24 December 1997

Excerpted from: Codes and Ciphers: An A to Z of Covert Communication, from the Clay Tablet to the Microdot, Fred B. Wrixon, 1992, paper. ISBN 0-13-277047-4, pp. 136- 38. [Note: Phrases capitalized indicate other topics described in the book.]

Myer, Albert (1829-1880), U S. Army surgeon and cryptographer. To finance his medical studies, Myer worked as an operator for the New York, Albany, and Buffalo Telegraph Company. After entering the army, he developed a visual signaling method in 1856 and called it flag telegraphy. (Two British officers, Sir Francis Bolton and Vice Adm. Philip Colomb, independently developed a similar system at about the same time.) Though it was approved for use in 1860, the year Myer became chief signal officer, the system was not fully appreciated until the outbreak of the U.S. CIVIL WAR in 1861. Myer's technique then came to be known as "wigwag," from the motions of its hand-held flags or disks for daytime signaling and torches or lanterns for sending messages at night.

In this code, alphabet letters were equated with three positions of the flag, disk, or torch. The flags measured two, four, or six feet square and were generally either red or black banners with white square centers or white banners with red square centers. The disks were 12 to 18 inches in diameter and were made of metal or wood frames with canvas surfaces. Somewhat easier to handle than the flags, they provided a different method for daylight communications. Each torch was a metal cannister filled with a flammable liquid attached to a staff. A second "foot torch" was placed on the ground before the signalman as a fixed point of reference, making it easier for the recipient to follow the torch's movements.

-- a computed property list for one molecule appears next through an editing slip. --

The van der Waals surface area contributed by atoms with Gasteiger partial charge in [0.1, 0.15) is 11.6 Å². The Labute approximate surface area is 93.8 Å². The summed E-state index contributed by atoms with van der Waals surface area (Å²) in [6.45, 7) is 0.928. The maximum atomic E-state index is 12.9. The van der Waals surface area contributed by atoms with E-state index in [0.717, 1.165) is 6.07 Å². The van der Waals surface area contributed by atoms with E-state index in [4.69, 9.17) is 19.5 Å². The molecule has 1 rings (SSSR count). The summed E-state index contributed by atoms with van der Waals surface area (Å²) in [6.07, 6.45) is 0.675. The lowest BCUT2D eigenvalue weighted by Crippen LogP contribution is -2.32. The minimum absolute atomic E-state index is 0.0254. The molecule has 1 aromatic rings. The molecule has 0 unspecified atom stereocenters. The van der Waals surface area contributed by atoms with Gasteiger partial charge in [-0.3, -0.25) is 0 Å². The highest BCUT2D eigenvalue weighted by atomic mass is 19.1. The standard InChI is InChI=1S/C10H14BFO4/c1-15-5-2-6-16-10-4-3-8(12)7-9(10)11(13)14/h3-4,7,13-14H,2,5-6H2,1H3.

Each letter consisted of a combination of three basic motions. All began with the flagman holding his device vertically and motionless above his head. The first motion was initiated by bringing the device downward on the signalman's right side and then quickly returning it to its upright position. Motion number 2 involved bringing the device down on the left side and then returning it to the starting position. The third motion required lowering the device in front of the signalman, then restoring it to its vertical position.

The chart below indicates how letters and directions were conveyed. For example, a (112) would be signaled by motion 1, motion 1, and motion 2 in rapid succession. The periods signified a written pause in a sequence of movements. In action, this was also a pause, unless concluding the message.

      a--112 h--312 o--223 v--222       
      b--121 i--213 p--313 w--311       
      c--211 j--232 q--131 x--321       
      d--212 k--323 r--331 y--111       
      e--221 l--231 s--332 z--113       
      f--122 m--132 t--133        
      g--123 n--322 u--233